VPN ban makes for nervy times behind Great Firewall

'Internet Monitoring Team' threatens disconnection for accessing 'prohibited sites'


Multinationals and foreign web users based in China to get jittery on Wednesday after pictures began circling the internet which suggested a new clamp down on the use of virtual private networks (VPNs).

While VPNs in the Western world are more commonly used to enhance security, for netizens-in-the-know living in the People’s Republic they represent an essential tool for bypassing the Great Firewall, which blocks many foreign sites and services including Twitter, Facebook and, periodically, Gmail.

As such, they can also be important for the continuing productivity of foreign firms operating inside China, ensuring unfettered access for employees to the world wide web, although just how important will depend on the type of company. However, China Digital Times has got its hands on two photos posted to Google+ last week, which depict signs in a business centre in the Shandong capital of Jinan.

The first, written by the Orwellian sounding “Jinan City Internet Monitoring Team”, warns that some staff have been found “privately logging on to prohibited websites”.

“Upon discovering such activity, the violator’s internet access will be directly cut off and the police will be notified,” it continues.

The second sign apparently reads as follows:

Warning. In order to eliminate access to prohibited websites through use of VPN software by internal staff, starting today, the VPN function will now be disabled. For those who must use a VPN to access the internet, after preparing your file, go to D1 (88885681) and ask a technician to help set up your connection.

There’s of course no suggestion that this hard line approach will be mirrored throughout the People’s Republic, or even throughout Shandong province.

However, it serves to highlight once again the precipitous nature of doing business in China and the unique tech challenges this throws up.

VPN companies were deliberately disrupted and their services blocked during the politically sensitive Communist Party Congress earlier this month, for example.

In addition, reports emerged last year that IT departments in some companies had been forced to warn staff not to use VPNs for accessing overseas web sites as it could result in the authorities black-listing their corporate IP addresses. ®

Broader topics


Other stories you might like

  • Despite global uncertainty, $500m hit doesn't rattle Nvidia execs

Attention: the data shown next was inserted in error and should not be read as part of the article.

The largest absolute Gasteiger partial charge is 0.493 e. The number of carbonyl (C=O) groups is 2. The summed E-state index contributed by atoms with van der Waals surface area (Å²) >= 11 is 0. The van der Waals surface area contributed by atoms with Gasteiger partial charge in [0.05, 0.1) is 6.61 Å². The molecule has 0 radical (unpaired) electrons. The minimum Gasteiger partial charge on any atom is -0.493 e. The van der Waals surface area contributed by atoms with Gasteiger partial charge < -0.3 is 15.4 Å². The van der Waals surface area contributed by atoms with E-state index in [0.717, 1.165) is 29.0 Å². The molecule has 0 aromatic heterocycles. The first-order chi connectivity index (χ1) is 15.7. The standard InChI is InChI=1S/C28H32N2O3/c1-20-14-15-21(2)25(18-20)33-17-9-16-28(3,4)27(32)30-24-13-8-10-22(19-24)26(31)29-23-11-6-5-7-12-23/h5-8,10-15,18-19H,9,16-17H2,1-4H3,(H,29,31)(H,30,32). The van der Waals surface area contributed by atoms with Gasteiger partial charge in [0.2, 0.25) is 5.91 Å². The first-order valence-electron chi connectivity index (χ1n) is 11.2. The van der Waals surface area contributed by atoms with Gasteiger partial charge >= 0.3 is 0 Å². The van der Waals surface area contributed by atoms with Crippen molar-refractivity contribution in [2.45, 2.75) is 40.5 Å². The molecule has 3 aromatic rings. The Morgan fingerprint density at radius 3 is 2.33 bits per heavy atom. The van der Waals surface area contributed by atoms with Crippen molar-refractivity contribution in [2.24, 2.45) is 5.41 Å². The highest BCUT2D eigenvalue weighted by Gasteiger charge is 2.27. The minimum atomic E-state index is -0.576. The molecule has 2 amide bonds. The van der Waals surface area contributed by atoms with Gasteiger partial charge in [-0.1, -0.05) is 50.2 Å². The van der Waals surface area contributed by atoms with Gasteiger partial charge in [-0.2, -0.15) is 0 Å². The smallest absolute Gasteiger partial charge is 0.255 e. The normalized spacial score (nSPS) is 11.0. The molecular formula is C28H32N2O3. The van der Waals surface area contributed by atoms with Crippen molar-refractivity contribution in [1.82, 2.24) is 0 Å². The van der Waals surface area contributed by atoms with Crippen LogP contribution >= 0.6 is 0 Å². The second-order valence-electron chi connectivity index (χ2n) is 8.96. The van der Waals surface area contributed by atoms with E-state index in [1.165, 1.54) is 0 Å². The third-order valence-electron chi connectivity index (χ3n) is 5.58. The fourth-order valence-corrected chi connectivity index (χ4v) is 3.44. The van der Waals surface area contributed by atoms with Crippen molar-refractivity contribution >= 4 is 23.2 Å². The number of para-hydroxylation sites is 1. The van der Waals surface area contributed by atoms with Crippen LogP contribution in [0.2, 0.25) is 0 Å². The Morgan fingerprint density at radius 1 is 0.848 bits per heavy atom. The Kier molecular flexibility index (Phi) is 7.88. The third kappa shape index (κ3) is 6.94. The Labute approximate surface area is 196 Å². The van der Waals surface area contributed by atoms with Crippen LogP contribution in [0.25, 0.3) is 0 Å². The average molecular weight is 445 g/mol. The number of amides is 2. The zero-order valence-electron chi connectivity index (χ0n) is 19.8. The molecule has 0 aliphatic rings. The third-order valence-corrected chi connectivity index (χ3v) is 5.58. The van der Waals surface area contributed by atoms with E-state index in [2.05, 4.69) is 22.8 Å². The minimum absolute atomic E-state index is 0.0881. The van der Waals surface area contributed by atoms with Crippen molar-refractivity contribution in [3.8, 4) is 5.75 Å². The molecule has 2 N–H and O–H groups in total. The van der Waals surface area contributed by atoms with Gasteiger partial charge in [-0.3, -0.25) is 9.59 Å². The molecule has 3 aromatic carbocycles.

CEO acknowledges impact of war, pandemic but says fundamentals ‘are really good’

    Nvidia is expecting a $500 million hit to its global datacenter and consumer business in the second quarter due to COVID lockdowns in China and Russia's invasion of Ukraine. Despite those and other macroeconomic concerns, executives are still optimistic about future prospects.

    "The full impact and duration of the war in Ukraine and COVID lockdowns in China is difficult to predict. However, the impact of our technology and our market opportunities remain unchanged," said Jensen Huang, Nvidia's CEO and co-founder, during the company's first-quarter earnings call.

    Those two statements might sound a little contradictory, including to some investors, particularly following the stock selloff yesterday after concerns over Russia and China prompted Nvidia to issue lower-than-expected guidance for second-quarter revenue.

    Continue reading
  • Another AI supercomputer from HPE: Champollion lands in France
    That's the second in a week following similar system in Munich also aimed at researchers

    HPE is lifting the lid on a new AI supercomputer – the second this week – aimed at building and training larger machine learning models to underpin research.

    Based at HPE's Center of Excellence in Grenoble, France, the new supercomputer is to be named Champollion after the French scholar who made advances in deciphering Egyptian hieroglyphs in the 19th century. It was built in partnership with Nvidia using AMD-based Apollo computer nodes fitted with Nvidia's A100 GPUs.

    Champollion brings together HPC and purpose-built AI technologies to train machine learning models at scale and unlock results faster, HPE said. HPE already provides HPC and AI resources from its Grenoble facilities for customers, and the broader research community to access, and said it plans to provide access to Champollion for scientists and engineers globally to accelerate testing of their AI models and research.

    Continue reading
  • Workday nearly doubles losses as waves of deals pushed back
    Figures disappoint analysts as SaaSy HR and finance application vendor navigates economic uncertainty

    HR and finance application vendor Workday's CEO, Aneel Bhusri, confirmed deal wins expected for the three-month period ending April 30 were being pushed back until later in 2022.

    The SaaS company boss was speaking as Workday recorded an operating loss of $72.8 million in its first quarter [PDF] of fiscal '23, nearly double the $38.3 million loss recorded for the same period a year earlier. Workday also saw revenue increase to $1.43 billion in the period, up 22 percent year-on-year.

    However, the company increased its revenue guidance for the full financial year. It said revenues would be between $5.537 billion and $5.557 billion, an increase of 22 percent on earlier estimates.

    Continue reading

Biting the hand that feeds IT © 1998–2022